The DB2 implementation is a series of service subclasses within the same superclass with the first service subclass representing high priority and each subsequent subclass representing a lower priority. The amount of CPU resource allocated to each service class is controlled using WLM dispatcher CPU limits or CPU shares with the high priority service subclass getting the majority portion and each class below it getting less.
DB2 provides mechanisms in the form of DB2 thresholds to support the aging of work based on either CPU consumption or rows read (an analog of I/O consumption). One of these thresholds is defined on each service subclass and when a threshold is violated, the offending activity is REMAPPED to the next service subclass representing a lower priority.
(Note that I do not mention concurrency controls as a possible control mechanism for this approach. This is because concurrency thresholds do not reflect remapped activities and so all activities would simply be controlled by the first concurrency threshold they encountered when they entered the system.)
In this example, every activity gets to spend its first five seconds of CPU time in the high priority service class. Then the CPUTIMEINSC threshold kicks in and the activity is remapped to the medium priority service class action. And so on.
When work reaches the lowest priority service class, it could stay there until completion or you could add an additional threshold on the low priority class that moved the activity back up to the high priority class again after some other value of CPUTIME (e.g. 60 seconds) to start the whole cycle over again.Or you could choose to simply cancel it (e.g. STOP EXECUTION) depending on your mood :)
This is just one example implementation. You can do the same thing using the ROWSREADINSC threshold. You can more or fewer priority levels.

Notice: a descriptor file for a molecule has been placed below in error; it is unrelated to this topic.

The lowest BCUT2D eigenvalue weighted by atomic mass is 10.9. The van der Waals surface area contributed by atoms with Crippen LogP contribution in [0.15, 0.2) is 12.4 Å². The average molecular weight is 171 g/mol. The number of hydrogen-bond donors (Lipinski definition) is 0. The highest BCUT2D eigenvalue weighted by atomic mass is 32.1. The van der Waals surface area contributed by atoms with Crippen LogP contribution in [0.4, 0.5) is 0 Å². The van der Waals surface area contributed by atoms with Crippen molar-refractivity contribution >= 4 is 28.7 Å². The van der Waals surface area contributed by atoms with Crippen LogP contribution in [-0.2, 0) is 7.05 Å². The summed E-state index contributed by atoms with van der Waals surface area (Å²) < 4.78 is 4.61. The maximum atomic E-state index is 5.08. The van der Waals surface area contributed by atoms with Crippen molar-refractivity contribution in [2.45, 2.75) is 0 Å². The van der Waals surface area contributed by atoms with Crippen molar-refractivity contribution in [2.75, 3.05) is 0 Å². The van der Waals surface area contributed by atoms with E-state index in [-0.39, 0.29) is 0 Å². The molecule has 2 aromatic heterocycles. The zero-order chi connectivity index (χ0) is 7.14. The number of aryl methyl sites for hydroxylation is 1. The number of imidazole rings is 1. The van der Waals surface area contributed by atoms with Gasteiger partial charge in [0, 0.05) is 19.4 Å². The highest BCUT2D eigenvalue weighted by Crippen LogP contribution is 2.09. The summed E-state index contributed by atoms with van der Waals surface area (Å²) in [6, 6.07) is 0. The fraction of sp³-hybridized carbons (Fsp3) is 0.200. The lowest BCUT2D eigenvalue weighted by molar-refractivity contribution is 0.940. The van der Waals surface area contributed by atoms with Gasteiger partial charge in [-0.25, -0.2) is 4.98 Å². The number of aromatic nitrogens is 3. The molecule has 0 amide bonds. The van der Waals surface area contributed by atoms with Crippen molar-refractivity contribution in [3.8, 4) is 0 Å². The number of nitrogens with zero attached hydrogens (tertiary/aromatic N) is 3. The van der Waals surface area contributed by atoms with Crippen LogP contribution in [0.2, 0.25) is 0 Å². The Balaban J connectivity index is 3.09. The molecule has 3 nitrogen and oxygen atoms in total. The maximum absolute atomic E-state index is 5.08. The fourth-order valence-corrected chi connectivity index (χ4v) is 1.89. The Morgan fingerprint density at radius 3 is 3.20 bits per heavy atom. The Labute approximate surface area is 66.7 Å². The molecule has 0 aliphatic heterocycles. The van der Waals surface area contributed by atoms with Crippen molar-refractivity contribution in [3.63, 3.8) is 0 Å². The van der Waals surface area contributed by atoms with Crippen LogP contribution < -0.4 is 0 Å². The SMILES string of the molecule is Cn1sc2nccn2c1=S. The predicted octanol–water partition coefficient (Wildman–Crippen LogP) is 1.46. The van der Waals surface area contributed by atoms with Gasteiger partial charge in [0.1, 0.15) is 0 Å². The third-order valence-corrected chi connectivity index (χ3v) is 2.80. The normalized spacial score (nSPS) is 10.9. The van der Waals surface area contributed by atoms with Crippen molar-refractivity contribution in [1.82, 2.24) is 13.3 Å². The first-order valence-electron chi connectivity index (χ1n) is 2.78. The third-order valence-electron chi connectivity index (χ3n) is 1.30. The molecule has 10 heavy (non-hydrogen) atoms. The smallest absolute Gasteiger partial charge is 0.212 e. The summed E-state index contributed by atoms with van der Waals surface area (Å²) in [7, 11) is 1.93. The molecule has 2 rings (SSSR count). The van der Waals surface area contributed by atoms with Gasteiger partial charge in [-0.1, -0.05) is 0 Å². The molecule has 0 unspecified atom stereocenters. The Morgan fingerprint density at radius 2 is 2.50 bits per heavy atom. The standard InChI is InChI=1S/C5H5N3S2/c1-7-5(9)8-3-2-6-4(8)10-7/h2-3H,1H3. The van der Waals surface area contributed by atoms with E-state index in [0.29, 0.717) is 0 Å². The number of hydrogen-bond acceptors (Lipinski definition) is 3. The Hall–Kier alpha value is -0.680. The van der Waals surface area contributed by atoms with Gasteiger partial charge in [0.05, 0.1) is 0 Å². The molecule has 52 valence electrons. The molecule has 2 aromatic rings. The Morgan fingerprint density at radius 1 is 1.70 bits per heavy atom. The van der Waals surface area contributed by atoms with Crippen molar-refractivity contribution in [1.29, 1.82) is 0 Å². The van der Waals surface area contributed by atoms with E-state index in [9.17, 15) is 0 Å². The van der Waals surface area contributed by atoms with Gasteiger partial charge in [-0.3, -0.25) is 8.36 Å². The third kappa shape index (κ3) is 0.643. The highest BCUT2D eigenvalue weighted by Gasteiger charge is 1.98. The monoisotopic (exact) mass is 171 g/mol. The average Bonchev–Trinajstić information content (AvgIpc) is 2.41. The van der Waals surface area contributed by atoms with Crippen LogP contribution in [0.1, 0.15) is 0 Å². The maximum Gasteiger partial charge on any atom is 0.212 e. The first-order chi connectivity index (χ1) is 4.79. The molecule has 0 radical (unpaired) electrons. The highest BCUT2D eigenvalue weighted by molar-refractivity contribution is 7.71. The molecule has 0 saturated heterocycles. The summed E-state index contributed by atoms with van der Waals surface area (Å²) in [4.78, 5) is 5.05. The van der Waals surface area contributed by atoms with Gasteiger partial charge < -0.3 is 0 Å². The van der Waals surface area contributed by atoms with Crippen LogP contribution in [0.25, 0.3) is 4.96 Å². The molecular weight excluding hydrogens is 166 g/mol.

The advantages of this approach is that it is a simple configuration while still introducing a very natural prioritization approach which will bias itself in favour of short running queries.It also does not impose any additional overhead on short running activitities.
The downside is that if work piles up in the lowest priority service class, this priority aging approach more vulnerable to unintended consequences that naturally occur when work is slowed down. Once a piece of work is allowed to start executing, it not only consumes CPU and I/O resources but it also gathers a number of other resources such as memory and locks. Slowing down its processing can extend how long those resources are held and can cause spikes in resource usage levels or slow-down in other work due to lock waits of inefficient sorts etc.
Block Allocation (aka Pipeline)
For customers who want to apply different business priority to incoming work, then the block allocation approach, also known by other names such as the pipeline approach, can be used to ensure that the system resource priority reflects the business priority of the work being executed within the system.
The basic concept of this approach is that a series of diffferent resource blocks or pipelines are created with each one reflecting a specific business priority assigned to the incoming work. The actual system resources assigned to the block/pipline reflect that business priority with more resources being given to higher priority work. The end result is that each business priority is effectively assigned a different capacity for work which affects the throughput and performance characteristics of any work assigned to it.
The DB2 implementation is a set of service classes (super or sub, it doesn't matter) with each representing a different business priority and each getting a different amount of system resource. The actual resource control can be concurrency thresholds, CPU limits, CPU shares or some mixture of these. DB2 workloads are created to represent incoming connections of different business priorities and aim their work at the appropriate service class.
This diagram shows an example of a tiered service configuration similar to the one shown in the Stage 3 scenarios in the DB2 workload management best practices document for data warehouses. The primary differences being that the work in each tier (i.e. each service super class) is not further separated into different subclasses and the concurrency controls are applied at the super class level.
In this implementation, one can think of each tier being a different size pipeline or highway with the concurrency level determining the size.
The advantage of this approach is that you can clearly assign, monitor, and control the throughput and performance of work with different business priorities which allows you to make the system respond appropriately to the needs of your business.
The main disadvantage of this system is that you need to be able to identlfy and create workloads for the different sets of work according to their business priority in order to map the work appropriately.